"No," she answered, trying to keep her tone as cooly professional as her hands, pressed against Robin's back and chest, measuring his breathing. "It was the story of his brother. A brother he loved so much. When Carter talked about him. . . about the way he died. . ." Her neutral tone slipping, she trailed off, hand flexing against Robin's back.
"Djaq," he stated, still looking at but no longer really addressing her. She could hear a touch of the heavy pain that gripped her chest reflected in his voice. "I'm sorry."
She half-nodded, not wanting to acknowledge his pity but unable to brush off his understanding. She withdrew her arms and he turned to face her again.
"I'm not the only one for whom Carter brought back memories," she said softly, taking one of his arms and pressing her thumb against the thick vein visible near the joint. She flicked her gaze up to Robin's, then away again. "You weren't holding him like that in the barn for his comfort alone."
Another glance revealed Robin had turned his head from her and was staring without seeing into the forest, his expression motionless and withdrawn, the sudden depth in his eyes one Djaq had seen only a few times before. Suddenly reminded of when she had first met Robin, when he had spoken to her in her native tongue and displayed the sort of kindness she had believed no longer existed in the world, Djaq spoke without thinking,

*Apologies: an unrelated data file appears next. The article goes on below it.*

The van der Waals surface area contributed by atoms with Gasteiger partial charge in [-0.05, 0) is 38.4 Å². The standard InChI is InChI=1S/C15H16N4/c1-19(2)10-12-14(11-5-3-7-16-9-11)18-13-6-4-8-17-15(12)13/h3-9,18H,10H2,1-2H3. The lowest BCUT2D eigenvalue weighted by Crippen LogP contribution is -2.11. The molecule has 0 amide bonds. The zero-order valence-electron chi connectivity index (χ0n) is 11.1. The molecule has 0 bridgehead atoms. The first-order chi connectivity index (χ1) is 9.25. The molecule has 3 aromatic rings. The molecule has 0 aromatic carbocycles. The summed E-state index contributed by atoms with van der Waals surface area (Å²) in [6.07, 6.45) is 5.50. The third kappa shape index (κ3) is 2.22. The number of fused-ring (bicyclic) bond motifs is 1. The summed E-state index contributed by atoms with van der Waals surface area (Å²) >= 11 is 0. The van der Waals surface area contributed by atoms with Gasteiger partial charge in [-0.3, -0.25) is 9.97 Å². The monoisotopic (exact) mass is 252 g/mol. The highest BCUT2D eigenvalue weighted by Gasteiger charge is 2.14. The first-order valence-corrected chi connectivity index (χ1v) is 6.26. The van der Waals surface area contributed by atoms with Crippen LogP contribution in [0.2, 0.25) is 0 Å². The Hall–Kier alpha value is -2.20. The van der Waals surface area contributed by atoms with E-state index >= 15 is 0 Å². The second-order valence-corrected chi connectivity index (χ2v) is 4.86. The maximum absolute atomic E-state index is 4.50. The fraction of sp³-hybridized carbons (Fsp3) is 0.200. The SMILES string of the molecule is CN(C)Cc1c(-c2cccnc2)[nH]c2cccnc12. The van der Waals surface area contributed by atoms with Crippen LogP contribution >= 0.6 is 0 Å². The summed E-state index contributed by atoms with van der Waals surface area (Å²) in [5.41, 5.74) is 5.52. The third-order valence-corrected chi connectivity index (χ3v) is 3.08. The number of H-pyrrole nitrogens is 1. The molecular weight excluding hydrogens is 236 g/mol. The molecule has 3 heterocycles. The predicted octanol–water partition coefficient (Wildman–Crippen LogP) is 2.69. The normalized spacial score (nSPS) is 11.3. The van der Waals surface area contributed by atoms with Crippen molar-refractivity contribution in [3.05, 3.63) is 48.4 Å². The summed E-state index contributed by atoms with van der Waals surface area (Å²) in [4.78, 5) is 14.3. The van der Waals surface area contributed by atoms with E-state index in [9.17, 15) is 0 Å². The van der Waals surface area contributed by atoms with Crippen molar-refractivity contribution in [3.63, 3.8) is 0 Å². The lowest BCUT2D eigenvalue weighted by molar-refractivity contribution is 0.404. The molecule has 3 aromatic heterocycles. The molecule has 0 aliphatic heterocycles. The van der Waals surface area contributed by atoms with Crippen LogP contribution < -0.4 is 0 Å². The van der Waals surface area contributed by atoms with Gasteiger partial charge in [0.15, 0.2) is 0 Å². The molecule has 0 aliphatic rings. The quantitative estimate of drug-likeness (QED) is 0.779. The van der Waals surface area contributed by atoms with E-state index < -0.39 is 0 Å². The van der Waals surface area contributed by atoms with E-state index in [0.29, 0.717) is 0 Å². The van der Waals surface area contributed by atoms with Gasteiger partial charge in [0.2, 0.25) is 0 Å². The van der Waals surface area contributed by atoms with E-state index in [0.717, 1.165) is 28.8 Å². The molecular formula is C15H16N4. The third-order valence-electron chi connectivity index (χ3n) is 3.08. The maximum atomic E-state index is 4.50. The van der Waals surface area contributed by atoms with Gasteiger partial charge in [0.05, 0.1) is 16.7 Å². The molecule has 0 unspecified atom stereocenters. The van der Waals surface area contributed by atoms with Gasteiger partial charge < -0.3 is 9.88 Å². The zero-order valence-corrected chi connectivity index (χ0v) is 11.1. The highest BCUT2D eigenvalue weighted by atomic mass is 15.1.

"Tell me about it."
"About the war?" Robin spoke to the trees, but at Djaq's small nod he shot her what would have been a decent imitation of his normal cheeky smile if not for the lingering darkness in his eyes. "To check my memory?"
"Yes," Djaq said, even though it was very unlikely that the drought would have had quite that strong of an effect on his brain when he'd used such a small dose for such a short amount of time. As Robin turned his gaze back to the forest, Djaq knew he was aware of this too, but he kept his arm turned outward towards her and she didn't remove her hand, each allowing the other to pretend.
"Well it's always hard to remember things from the war," Robin began quietly. "It seems like a bad dream most of the time, an impossibility. . . it's the only way you can justify the things you saw, the things you did."
"Like Carter." Djaq found herself staring off into the trees as well, Robin's words echoing with as much erie familiarity as the other Crusader's had. "Never looking back."
"It was so easy at first." Robin's voice took on a tone of wistful reminiscence. "When we first arrived, everything seemed so clear, so simple. It was Much and I there together, and we were fighting for something good, something right." He half-laughed, a bitter sound that erased all softness from his voice. "But three weeks in and we couldn't have told you what it was anymore. It got lost, like so many things, in the battlefields and the graves. . ."
He trailed off, and while Djaq brushed her thumb briefly across the soft skin inside his elbow in a small gesture of comfort she said nothing. Her own throat had grown a little tight with suppressed emotion, and she didn't think Robin needed to be pressed any further. She was about to pull back and conclude her examination when the outlaw leader suddenly spoke again.